He further recommended to reduce stigma and discrimination which deters people seeking and utilising HIV services.

According MOH, only 32% of people living with HIV (PLHIV) in the country know their HIV status while only 14% of them are on treatment. These rates are extremely low as per the UNAIDS treatment for all strategy which targets 90%.

According to UNAIDS 2016 estimates, 40% of the 16,000 annual HIV infection were among young people aged 15-24 years. Close to 60% of the new infections are among females and also have higher records of deaths compared to males. However, while AIDS-related deaths declined by 1% between 2010 and 2016 among girls and women, there was an increment by 12% among boys and men. About 70% of PLHIV on treatment are women.

The MOU is anchored on the ESA Ministerial Commitment on Comprehensive Sexuality Education and Sexual Reproductive Health for adolescents and young people which was endorsed 8 December 2013 by 20 countries in Eastern and Southern Africa including South Sudan.

Since 2013, education managers have collaborated with partners to integrate CSE into the national curriculum, developed learners’ and teachers’ materials, sensitised community on CSE through media and supported the training of over 500 in-service teachers.

Meanwhile the MOH, is currently reviewing the Adolescent Sexual Reproductive Health Strategy with partners to ensure that critical areas are integrated into community programmes such as the Boma Health Initiative. The Boma Health Initiative provides for sustainable delivery of essential health care and public health programmes at the community level.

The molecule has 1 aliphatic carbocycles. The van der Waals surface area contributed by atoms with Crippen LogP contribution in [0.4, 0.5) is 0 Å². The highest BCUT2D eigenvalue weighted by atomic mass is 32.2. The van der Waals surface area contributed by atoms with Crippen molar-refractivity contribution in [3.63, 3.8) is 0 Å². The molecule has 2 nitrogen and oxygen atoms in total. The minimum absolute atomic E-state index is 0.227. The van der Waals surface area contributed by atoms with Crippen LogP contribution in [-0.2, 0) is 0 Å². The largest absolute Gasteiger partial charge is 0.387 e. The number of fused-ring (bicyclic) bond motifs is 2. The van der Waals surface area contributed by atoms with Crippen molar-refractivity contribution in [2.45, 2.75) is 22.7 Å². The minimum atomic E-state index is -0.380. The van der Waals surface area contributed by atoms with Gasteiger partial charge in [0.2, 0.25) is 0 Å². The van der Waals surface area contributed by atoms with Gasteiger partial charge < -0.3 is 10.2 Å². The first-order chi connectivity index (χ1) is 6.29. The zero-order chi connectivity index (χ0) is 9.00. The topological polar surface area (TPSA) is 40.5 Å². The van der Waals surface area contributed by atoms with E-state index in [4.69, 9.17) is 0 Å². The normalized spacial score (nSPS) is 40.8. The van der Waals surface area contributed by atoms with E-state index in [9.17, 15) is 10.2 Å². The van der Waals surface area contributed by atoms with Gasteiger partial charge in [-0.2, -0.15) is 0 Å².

UNESCO is one of the key stakeholders in delivering CSE in the country.  This ground-breaking event demonstrates national commitment by the two ministries and partners as well as a promising coordinated response to step up efforts to realise the 2020 targets stipulated in the aforementioned ESA Ministerial Commitment.

The targets include increasing access to CSE and SRH services. It proposes to eliminate gender-based violence, child marriage and all new HIV infections amongst adolescents and young people. It also stipulates commitment to reduce teenage pregnancies by 75% as well as increase comprehensive knowledge of HIV prevention among young people.

South Africa is among 31 countries that will benefit from the UNESCO O3 Programme on comprehensive sexuality education (CSE). The regional programme entitled, “Our Rights, Our Lives, Our Future” is a three year (2018-2020) programme which aims to contribute towards reductions in new HIV infections, early and unintended pregnancies, gender based violence and child marriages.

South Africa is among the focus countries for this programme together with Cameroon, Cote d’Ivoire, Democratic Republic of the Congo, Kenya, Malawi, Mozambique, Nigeria, United Republic of Tanzania and Uganda. Networking countries include Angola, Benin, Botswana, Burundi, Chad, Congo, Ethiopia, Gabon, Ghana, Lesotho, Madagascar, Mali, Namibia, Niger, Rwanda, Senegal, South Sudan, Swaziland, Togo, Zambia and Zimbabwe.

Funded by Sweden and Ireland to the tune of about US$10 million, the programme builds on the achievements of the landmark 2013 East and Southern Africa Ministerial Commitment, which has been instrumental in scaling-up comprehensive sexuality education and access to sexual and reproductive health services for young people. It will also share lessons and lay the basis for a similar political commitment in West and Central Africa in order to accelerate the implementation of CSE in that region.